Two key points regarding motor efficiency are that a) motor suppliers generally indicate motor efficiency only at full load and a particular RPM, and b) Propulsors almost never draw full shaft power from a Drive. Electric motor suppliers typically do not provide a full efficiency map (such as the one shown below) that quantifies the effect of partial load and RPM. That said, we do have means to estimate partial load motor efficiency so that we can predict the torque being developed by the Drive – and this should match the torque required by the Propulsor.
So, the operational partial load motor efficiency is an important piece of information for design. For additional information about electric motors for UV applications, let me refer you to our earlier article in the March 2020 issue of Marine Technology Reporter.
Propulsor thrust and torque
How can we derive or estimate Propulsor thrust and torque given the little test data available? For this we will use the known performance characteristics of the Propulsor as a “numerical dynamometer” to predict thrust and torque. However, for an accurate prediction we need accurate test data for RPM, Speed, the Vehicle-Propulsor interaction coefficients (particularly wake fraction), and the thrust-torque performance coefficients for the Propulsor.
In the absence of a direct empirical determination (such as model testing), the interaction coefficients and Propulsor performance coefficients must be analytically derived. CFD computations from an experienced source could be used for this purpose, as are predictions from “simplified-physics” computations such as those found in the NavCad® software (for system simulation) and PropElements® software (for open and ducted propeller analysis).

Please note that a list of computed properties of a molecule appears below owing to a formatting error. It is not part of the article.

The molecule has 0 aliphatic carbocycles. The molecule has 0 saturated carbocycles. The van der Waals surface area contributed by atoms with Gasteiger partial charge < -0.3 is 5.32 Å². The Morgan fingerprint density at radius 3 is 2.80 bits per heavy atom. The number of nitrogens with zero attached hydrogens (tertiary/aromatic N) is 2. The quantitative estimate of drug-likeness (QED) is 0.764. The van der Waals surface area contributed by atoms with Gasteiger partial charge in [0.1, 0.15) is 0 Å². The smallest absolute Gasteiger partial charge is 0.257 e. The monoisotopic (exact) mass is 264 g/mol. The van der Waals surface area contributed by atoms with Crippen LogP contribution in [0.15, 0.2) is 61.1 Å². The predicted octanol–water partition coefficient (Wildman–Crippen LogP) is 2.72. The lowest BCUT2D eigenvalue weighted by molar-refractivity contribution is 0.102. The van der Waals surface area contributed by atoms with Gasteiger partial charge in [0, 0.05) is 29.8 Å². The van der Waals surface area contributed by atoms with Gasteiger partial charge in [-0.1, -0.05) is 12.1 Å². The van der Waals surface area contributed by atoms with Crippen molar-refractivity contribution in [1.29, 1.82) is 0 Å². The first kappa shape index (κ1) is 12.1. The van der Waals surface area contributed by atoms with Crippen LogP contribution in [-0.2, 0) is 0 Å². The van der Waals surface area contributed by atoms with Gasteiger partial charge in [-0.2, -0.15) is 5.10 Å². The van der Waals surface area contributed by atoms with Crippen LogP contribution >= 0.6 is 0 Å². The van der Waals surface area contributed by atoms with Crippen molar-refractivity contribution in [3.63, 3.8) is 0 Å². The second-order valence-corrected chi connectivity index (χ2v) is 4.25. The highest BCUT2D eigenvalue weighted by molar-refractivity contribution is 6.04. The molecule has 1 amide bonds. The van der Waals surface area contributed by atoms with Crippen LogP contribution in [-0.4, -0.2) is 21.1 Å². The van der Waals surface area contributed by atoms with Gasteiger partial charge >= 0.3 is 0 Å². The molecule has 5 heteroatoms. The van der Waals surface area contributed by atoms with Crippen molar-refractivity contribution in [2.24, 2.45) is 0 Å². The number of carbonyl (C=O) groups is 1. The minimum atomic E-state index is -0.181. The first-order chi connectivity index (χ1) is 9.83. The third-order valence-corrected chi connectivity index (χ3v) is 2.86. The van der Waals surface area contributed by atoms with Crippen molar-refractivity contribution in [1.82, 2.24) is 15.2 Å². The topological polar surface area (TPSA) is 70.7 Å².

Let me caution, however, about the use of popular propeller series (such as the B Series or Kaplan ducted propeller series) for prediction of Propulsor performance. In short, there is such a divergence between traditional series and contemporary UV propeller, nozzle, and stern shape geometry that their use cannot be justified without some calibration or alignment. For example, blade area ratios are typically below the data set of these series, and their small diameter is subject to scale effect differences. Contemporary nozzle styles are not like the traditional geometries, and in many cases, nozzles are just protective shrouds that do not contribute any thrust-making benefits. (Two examples of contemporary nozzle/shroud geometries are shown below.) Stern shapes are often subject to a steep inflow angle into the Propulsor that is not picked up by the uncalibrated use of traditional series.
Predicting the Propulsor component performance with CFD or a tool like PropElements avoids these shortcomings, and in fact can develop the calibration corrections for improved prediction using a traditional series. With some care the Vehicle-Propulsor interaction can be predicted and a suitable Propulsor performance model can be developed. These will then allow for prediction of the Propulsor thrust and torque at each test condition.
The Propulsor thrust (as determined above) then can be used with the Vehicle-Propulsor thrust deduction interaction coefficient to determine the Vehicle drag at that condition. By conducting the tests and running the simulation for a variety of speed and RPMs, you can develop a drag curve for the particular body and appendage design.
A system simulation for design
Even under the best of circumstances the test simulation may still contain some uncertainty in the system’s various performance metrics. But this is OK because improvement in design is principally a qualitative (or comparative) exercise where we want to see if one variation is better than the other. A robust system simulation with suitable models for prediction of the individual components should be both accurate and faithful to the potential improvements or changes being considered. Capturing test data and deriving performance metrics offers significant knowledge for any UV developer interested in improving their Vehicle, Propulsor, or Drive design.